Sally A. Frautschy, PhD

Alzheimer Research Lab

Professor UCLA Dept Neurology

Sally's research focuses on neuroinflammator mechanisms in Alzheimer's. Her priority is to develop practical and effective approaches, particularly nutritional, for stopping this tragic disease. She is currently conducting a clinical trial NCT01811381 combining yoga and curcumin with veterans at risk for Mild cognitive impairment with her coPI Edmond Teng, PhD, MD. This is based on extensive data from her and others work, supporting the fact that curcumin targets multiple aspects of the disease, not just oxidative damage, but corrects chronic ineffective inflammation as well as stimulates effective resolution of inflammation. Further it enhances a safe mechanism of removal of toxic aggregates, termed 'autophagy'.


Dr. Frautschy's focus in her graduate & initial post-graduate work was to understand the adverse effects of chronic stress on physiology, intrigued by the work of Hans Selye who in 1956 coined a word "stress" from physics to use to describe the physiological/chemical response to a psychological reaction. She worked under experts in the field of 'stress' , completing her MS under the late Gary Moberg at UC Davis in 1980 and PhD in 1986 under Professor Robert Liptrap, DVM, PHD at Univ. of Guelph, Ontario Canada (also a photographer.) After completing her Phd, she trained with Dipak Sarkar (UCSD, now at Rutgers) to study the mechanisms of inferitility caused by high levels of glucocorticoids, which results from chronic stress, a common problem which increases risk for several disease including PTSD and Alzheimer's. During her 2nd post doc with Dr. Andrew Baird & directorship of Roger Guillemin (a nobel laureate who did his post doc under Hans Selye), Sally worked on brain injury induction of neurotrophic factors where she began her collaboration with Dr. Cole . Many neurotrophic factors become elevated in the Alzheimer brain as a 'response' to injury. In 1988, Dr. Frautschy, in collaboration with Dr. Cole, decided to evaluate the brain's response to human amyloid, and was the first to describe the inflammatory response. She spends her spare time, doing yoga, running and taking care of her dogs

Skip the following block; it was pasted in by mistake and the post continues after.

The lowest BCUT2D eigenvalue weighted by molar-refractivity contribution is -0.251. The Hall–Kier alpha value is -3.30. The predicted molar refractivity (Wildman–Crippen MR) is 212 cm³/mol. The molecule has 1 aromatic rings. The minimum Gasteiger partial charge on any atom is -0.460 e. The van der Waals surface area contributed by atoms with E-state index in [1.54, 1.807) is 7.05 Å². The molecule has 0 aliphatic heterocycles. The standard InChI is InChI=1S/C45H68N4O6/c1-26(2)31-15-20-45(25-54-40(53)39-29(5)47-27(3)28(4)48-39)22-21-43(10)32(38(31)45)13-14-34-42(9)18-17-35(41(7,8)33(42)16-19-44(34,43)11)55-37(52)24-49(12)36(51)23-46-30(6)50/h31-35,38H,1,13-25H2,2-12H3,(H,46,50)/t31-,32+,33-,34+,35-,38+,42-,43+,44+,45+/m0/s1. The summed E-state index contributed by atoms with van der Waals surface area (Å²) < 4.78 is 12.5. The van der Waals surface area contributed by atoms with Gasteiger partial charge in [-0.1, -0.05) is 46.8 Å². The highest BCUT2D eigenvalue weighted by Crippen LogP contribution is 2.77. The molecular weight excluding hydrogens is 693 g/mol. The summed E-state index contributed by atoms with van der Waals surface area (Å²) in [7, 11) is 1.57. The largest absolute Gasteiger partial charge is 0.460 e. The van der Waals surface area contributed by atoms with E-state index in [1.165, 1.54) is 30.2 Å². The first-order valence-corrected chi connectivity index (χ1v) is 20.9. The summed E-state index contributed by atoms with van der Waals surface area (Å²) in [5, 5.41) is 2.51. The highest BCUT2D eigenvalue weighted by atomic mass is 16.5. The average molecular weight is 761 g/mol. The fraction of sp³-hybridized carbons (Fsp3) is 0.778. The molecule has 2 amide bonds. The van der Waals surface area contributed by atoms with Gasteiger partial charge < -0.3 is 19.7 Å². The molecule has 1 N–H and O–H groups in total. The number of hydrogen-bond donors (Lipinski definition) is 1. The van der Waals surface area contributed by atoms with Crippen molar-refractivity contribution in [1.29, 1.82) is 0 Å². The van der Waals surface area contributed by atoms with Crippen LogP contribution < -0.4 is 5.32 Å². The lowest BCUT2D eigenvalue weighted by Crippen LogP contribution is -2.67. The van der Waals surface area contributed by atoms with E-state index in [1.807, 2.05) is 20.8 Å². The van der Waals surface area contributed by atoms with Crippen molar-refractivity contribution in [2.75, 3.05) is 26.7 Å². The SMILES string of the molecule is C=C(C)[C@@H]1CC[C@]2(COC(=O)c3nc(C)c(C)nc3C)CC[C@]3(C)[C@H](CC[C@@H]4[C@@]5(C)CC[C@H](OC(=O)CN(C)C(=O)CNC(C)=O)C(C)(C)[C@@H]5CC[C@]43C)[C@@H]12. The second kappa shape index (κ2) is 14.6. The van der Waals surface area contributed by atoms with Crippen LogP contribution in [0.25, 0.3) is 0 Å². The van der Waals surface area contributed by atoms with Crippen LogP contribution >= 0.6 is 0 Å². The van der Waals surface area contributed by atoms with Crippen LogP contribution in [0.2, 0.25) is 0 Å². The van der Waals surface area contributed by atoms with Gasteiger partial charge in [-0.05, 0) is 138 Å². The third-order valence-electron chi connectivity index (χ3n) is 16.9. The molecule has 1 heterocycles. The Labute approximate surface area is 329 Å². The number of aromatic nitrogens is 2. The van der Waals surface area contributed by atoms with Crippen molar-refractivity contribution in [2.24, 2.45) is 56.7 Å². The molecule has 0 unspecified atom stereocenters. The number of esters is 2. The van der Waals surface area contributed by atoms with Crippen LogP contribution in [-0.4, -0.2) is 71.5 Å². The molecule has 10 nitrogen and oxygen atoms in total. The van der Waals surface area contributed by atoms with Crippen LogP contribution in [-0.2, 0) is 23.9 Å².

• Frautschy, S.A., A. Baird, and G.M. Cole.  Effects of injected Alzheimer-amyloid cores in rat brain.  Proc. Natl. Acad. Sci. USA 88:8362-8366, 1991.

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